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ASCO Report 2014: The evolution of our molecular understanding of Colorectal Cancer

Written by | 4 Sep 2014 | All Medical News

What we are doing now, what the future Holds, and how Tumour profiling is just the beginning
by Dr Paul Ross, Guy’s & St Thomas’ Hospitals, London.  At the 50th annual meeting of the American Society of Clinical Oncology (ASCO) there was considerable focus on the role of predictive biomarkers and the use of same in both development of targeted therapies and in the selection of patients for established targeted therapies.  The molecular understanding of colorectal cancer has evolved from the original Vogelstein molecular pathway applied to the adenoma-carcinoma sequence.

Sabine Tejpar reviewed established and putative biomarkers used in colorectal cancer.  There are 2 established biomarkers RAS and microsatellite instability (MSI).  It has been established and that stage II MSI-high tumours have a very good prognosis and do not require adjuvant chemotherapy.  This was re-iterated in a presentation by Sargent this ASCO.  Tejpar pointed out that even amongst this population further heterogeneity will exist.

The importance of tumour heterogeneity was the theme of her discussion regarding RAS.  Mutations in exon 2 (codons 12, 13) of KRAS, occurring in 40% of colorectal cancers, are established negative predictive markers for use of anti-epidermal growth factor receptor (EGFR) monoclonal antibodies (MAb).  Over the past year the importance of mutations in exons 3 and 4 (codons 59, 61, 117, 146) of KRAS and exons 2, 3 & 4 of NRAS have emerged.  These additional RAS mutations account for approximately 15% of patients.  The significance of these mutations has emerged from many trials including FIRE-3, CRYSTAL, OPUS and PRIME.  The biological effects of each mutation may not be identical but the crucial observation is that all result in a disadvantage when treated with anti-EGFR MAb. On occasions, using such treatment in the presence of a mutation may actually confer harm.  This was observed in the PRIME study evaluating the addition of panitumumab to FOLFOX chemotherapy where those with a RAS mutation had a shorter overall survival when treated with panitumumab compared to FOLFOX alone (15.6 v 19.2 months; HR=1.25, p=0.034).  This illustrates how new paradigms are emerging where an agent is introduced based upon median effect and as tumour heterogeneity in respect to same becomes understood the population whom benefit from a treatment is refined.  Indeed, there may be a role for such a process to examine the differential effects of chemotherapy by molecular sub-groups.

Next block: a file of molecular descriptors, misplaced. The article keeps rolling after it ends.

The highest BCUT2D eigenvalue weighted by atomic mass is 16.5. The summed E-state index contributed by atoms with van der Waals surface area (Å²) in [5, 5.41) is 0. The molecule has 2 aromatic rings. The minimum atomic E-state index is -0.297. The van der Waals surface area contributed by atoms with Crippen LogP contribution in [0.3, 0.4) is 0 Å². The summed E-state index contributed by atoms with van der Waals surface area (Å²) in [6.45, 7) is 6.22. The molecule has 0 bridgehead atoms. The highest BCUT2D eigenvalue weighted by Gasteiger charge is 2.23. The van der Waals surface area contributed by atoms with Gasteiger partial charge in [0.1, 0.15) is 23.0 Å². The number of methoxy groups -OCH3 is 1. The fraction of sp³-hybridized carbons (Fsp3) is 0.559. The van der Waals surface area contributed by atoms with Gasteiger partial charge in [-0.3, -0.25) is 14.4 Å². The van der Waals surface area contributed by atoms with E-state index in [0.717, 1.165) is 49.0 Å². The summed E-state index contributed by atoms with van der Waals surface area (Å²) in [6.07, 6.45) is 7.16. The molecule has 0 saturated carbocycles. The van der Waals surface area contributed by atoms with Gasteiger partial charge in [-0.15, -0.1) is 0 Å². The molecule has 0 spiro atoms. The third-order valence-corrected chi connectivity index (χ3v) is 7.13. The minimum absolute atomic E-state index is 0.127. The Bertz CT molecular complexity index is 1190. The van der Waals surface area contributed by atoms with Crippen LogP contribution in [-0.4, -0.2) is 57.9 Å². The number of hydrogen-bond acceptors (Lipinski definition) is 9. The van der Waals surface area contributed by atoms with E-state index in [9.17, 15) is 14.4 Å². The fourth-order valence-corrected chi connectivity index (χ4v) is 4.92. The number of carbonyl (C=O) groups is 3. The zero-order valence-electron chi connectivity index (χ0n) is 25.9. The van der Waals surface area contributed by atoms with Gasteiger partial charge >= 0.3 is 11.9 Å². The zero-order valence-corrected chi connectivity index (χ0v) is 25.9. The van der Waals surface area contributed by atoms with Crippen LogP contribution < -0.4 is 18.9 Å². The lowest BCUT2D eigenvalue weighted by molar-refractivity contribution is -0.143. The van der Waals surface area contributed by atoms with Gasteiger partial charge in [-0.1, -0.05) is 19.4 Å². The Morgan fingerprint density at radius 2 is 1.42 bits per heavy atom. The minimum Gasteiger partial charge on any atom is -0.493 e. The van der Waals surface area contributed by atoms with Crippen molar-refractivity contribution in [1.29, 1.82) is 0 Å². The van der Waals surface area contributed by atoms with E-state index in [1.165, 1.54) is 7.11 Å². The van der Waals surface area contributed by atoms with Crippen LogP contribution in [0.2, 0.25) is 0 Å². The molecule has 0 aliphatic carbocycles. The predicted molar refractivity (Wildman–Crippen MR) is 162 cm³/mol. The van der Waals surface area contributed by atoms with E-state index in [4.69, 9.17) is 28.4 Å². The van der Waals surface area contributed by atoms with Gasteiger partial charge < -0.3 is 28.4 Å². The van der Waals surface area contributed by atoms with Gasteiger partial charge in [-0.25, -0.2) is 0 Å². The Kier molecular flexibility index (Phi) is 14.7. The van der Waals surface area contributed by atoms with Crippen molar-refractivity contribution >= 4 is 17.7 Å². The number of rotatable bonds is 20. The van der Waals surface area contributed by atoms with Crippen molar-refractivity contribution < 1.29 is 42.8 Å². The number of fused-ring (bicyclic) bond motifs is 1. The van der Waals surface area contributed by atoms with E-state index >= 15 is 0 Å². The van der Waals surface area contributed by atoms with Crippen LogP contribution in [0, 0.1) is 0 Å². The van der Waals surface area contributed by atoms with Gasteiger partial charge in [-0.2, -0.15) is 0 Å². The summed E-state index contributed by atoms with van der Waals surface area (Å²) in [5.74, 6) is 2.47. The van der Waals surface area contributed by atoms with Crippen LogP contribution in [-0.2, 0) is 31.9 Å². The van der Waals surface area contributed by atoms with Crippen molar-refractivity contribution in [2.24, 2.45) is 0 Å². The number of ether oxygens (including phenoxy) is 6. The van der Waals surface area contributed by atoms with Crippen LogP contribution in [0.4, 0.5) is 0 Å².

The growth in knowledge of the wide degree of tumour heterogeneity has resulted in a consensus group presenting a new paradigm for sub-types of colon cancer based on recurrent signals based on clinical, molecular, and pathway traits.  The next step is to assess predictive value and differential drug sensitivity across these sub-types.  Furthermore, addressing this complexity will require a new approach to clinical trial design.